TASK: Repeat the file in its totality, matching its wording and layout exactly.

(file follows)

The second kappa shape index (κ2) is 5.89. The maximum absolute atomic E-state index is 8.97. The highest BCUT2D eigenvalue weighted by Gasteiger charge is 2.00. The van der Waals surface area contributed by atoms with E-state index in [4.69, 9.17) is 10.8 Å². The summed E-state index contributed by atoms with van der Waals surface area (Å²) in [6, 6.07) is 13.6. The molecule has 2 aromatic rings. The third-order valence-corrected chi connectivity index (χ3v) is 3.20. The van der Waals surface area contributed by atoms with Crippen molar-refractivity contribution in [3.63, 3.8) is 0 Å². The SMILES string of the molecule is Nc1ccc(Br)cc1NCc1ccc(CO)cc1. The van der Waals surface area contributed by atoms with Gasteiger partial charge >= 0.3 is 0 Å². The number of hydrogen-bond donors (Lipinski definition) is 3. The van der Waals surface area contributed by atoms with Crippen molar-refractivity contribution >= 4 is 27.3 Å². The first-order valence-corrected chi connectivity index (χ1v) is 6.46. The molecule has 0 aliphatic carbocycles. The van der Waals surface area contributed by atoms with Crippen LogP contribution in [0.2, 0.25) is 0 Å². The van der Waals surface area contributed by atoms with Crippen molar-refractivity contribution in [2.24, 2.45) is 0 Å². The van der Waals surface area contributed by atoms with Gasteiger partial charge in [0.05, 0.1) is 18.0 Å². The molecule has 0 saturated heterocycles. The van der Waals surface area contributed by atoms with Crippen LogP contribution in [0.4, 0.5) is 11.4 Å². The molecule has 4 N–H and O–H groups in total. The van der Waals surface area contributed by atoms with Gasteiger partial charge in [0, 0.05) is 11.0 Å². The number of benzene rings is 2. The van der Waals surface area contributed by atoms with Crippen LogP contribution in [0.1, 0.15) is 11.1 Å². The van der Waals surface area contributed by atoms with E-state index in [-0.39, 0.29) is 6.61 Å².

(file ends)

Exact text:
The second kappa shape index (κ2) is 5.89. The maximum absolute atomic E-state index is 8.97. The highest BCUT2D eigenvalue weighted by Gasteiger charge is 2.00. The van der Waals surface area contributed by atoms with E-state index in [4.69, 9.17) is 10.8 Å². The summed E-state index contributed by atoms with van der Waals surface area (Å²) in [6, 6.07) is 13.6. The molecule has 2 aromatic rings. The third-order valence-corrected chi connectivity index (χ3v) is 3.20. The van der Waals surface area contributed by atoms with Crippen molar-refractivity contribution in [3.63, 3.8) is 0 Å². The SMILES string of the molecule is Nc1ccc(Br)cc1NCc1ccc(CO)cc1. The van der Waals surface area contributed by atoms with Gasteiger partial charge >= 0.3 is 0 Å². The number of hydrogen-bond donors (Lipinski definition) is 3. The van der Waals surface area contributed by atoms with Crippen molar-refractivity contribution >= 4 is 27.3 Å². The first-order valence-corrected chi connectivity index (χ1v) is 6.46. The molecule has 0 aliphatic carbocycles. The van der Waals surface area contributed by atoms with Crippen LogP contribution in [0.2, 0.25) is 0 Å². The van der Waals surface area contributed by atoms with Crippen molar-refractivity contribution in [2.24, 2.45) is 0 Å². The van der Waals surface area contributed by atoms with Gasteiger partial charge in [0.05, 0.1) is 18.0 Å². The molecule has 0 saturated heterocycles. The van der Waals surface area contributed by atoms with Crippen LogP contribution in [0.4, 0.5) is 11.4 Å². The molecule has 4 N–H and O–H groups in total. The van der Waals surface area contributed by atoms with Gasteiger partial charge in [0, 0.05) is 11.0 Å². The number of benzene rings is 2. The van der Waals surface area contributed by atoms with Crippen LogP contribution in [0.1, 0.15) is 11.1 Å². The van der Waals surface area contributed by atoms with E-state index in [-0.39, 0.29) is 6.61 Å².